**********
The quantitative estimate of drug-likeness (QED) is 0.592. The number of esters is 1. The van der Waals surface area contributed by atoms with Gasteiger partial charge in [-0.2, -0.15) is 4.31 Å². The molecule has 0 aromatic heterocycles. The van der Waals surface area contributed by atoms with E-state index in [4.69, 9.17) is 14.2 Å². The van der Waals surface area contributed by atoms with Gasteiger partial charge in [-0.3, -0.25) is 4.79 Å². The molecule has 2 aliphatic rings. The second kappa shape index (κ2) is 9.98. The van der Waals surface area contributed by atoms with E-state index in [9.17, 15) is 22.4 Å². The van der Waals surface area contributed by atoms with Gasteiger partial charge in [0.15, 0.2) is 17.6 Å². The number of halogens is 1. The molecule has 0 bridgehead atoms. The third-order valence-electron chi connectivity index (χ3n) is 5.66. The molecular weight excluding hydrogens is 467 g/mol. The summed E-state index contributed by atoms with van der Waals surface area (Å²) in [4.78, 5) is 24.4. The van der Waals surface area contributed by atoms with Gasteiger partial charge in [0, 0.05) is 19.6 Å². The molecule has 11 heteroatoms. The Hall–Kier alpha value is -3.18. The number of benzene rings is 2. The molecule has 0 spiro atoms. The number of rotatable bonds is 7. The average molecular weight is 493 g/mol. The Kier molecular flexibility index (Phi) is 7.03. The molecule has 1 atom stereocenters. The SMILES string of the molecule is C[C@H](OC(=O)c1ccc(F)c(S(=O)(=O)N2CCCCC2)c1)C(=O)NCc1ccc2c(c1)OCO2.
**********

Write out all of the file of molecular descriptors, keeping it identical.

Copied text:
The quantitative estimate of drug-likeness (QED) is 0.592. The number of esters is 1. The van der Waals surface area contributed by atoms with Gasteiger partial charge in [-0.2, -0.15) is 4.31 Å². The molecule has 0 aromatic heterocycles. The van der Waals surface area contributed by atoms with E-state index in [4.69, 9.17) is 14.2 Å². The van der Waals surface area contributed by atoms with Gasteiger partial charge in [-0.3, -0.25) is 4.79 Å². The molecule has 2 aliphatic rings. The second kappa shape index (κ2) is 9.98. The van der Waals surface area contributed by atoms with E-state index in [9.17, 15) is 22.4 Å². The van der Waals surface area contributed by atoms with Gasteiger partial charge in [0.15, 0.2) is 17.6 Å². The number of halogens is 1. The molecule has 0 bridgehead atoms. The third-order valence-electron chi connectivity index (χ3n) is 5.66. The molecular weight excluding hydrogens is 467 g/mol. The summed E-state index contributed by atoms with van der Waals surface area (Å²) in [4.78, 5) is 24.4. The van der Waals surface area contributed by atoms with Gasteiger partial charge in [0, 0.05) is 19.6 Å². The molecule has 11 heteroatoms. The Hall–Kier alpha value is -3.18. The number of benzene rings is 2. The molecule has 0 spiro atoms. The number of rotatable bonds is 7. The average molecular weight is 493 g/mol. The Kier molecular flexibility index (Phi) is 7.03. The molecule has 1 atom stereocenters. The SMILES string of the molecule is C[C@H](OC(=O)c1ccc(F)c(S(=O)(=O)N2CCCCC2)c1)C(=O)NCc1ccc2c(c1)OCO2.